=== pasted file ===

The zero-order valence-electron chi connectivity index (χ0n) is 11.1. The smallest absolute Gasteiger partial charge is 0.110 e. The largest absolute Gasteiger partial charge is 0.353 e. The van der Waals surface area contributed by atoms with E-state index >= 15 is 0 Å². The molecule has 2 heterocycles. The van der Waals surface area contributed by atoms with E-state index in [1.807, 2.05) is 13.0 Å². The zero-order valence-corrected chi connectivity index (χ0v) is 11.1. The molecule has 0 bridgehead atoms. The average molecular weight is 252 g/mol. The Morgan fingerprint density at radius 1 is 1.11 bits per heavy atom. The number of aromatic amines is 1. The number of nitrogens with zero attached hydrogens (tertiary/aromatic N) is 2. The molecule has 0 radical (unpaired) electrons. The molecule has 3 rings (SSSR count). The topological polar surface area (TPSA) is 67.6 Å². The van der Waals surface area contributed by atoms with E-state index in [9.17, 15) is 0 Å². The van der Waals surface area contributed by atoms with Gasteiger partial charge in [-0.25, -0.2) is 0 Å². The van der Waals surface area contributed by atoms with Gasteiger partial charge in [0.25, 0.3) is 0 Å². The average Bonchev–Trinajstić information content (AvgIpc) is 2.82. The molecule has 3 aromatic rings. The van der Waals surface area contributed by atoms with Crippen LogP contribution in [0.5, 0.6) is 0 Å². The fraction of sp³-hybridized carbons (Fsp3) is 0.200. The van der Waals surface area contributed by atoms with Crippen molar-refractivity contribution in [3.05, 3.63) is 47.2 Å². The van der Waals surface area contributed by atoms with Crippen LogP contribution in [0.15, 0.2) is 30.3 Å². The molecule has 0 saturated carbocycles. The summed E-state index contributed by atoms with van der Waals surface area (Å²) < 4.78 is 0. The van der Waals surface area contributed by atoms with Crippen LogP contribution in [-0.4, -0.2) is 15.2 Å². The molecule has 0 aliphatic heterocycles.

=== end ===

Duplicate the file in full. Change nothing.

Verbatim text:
The zero-order valence-electron chi connectivity index (χ0n) is 11.1. The smallest absolute Gasteiger partial charge is 0.110 e. The largest absolute Gasteiger partial charge is 0.353 e. The van der Waals surface area contributed by atoms with E-state index >= 15 is 0 Å². The molecule has 2 heterocycles. The van der Waals surface area contributed by atoms with E-state index in [1.807, 2.05) is 13.0 Å². The zero-order valence-corrected chi connectivity index (χ0v) is 11.1. The molecule has 0 bridgehead atoms. The average molecular weight is 252 g/mol. The Morgan fingerprint density at radius 1 is 1.11 bits per heavy atom. The number of aromatic amines is 1. The number of nitrogens with zero attached hydrogens (tertiary/aromatic N) is 2. The molecule has 0 radical (unpaired) electrons. The molecule has 3 rings (SSSR count). The topological polar surface area (TPSA) is 67.6 Å². The van der Waals surface area contributed by atoms with E-state index in [9.17, 15) is 0 Å². The van der Waals surface area contributed by atoms with Gasteiger partial charge in [-0.25, -0.2) is 0 Å². The van der Waals surface area contributed by atoms with Gasteiger partial charge in [0.25, 0.3) is 0 Å². The average Bonchev–Trinajstić information content (AvgIpc) is 2.82. The molecule has 3 aromatic rings. The van der Waals surface area contributed by atoms with Crippen LogP contribution in [0.5, 0.6) is 0 Å². The fraction of sp³-hybridized carbons (Fsp3) is 0.200. The van der Waals surface area contributed by atoms with Crippen molar-refractivity contribution in [3.05, 3.63) is 47.2 Å². The van der Waals surface area contributed by atoms with Crippen LogP contribution in [0.15, 0.2) is 30.3 Å². The molecule has 0 saturated carbocycles. The summed E-state index contributed by atoms with van der Waals surface area (Å²) < 4.78 is 0. The van der Waals surface area contributed by atoms with Crippen LogP contribution in [-0.4, -0.2) is 15.2 Å². The molecule has 0 aliphatic heterocycles.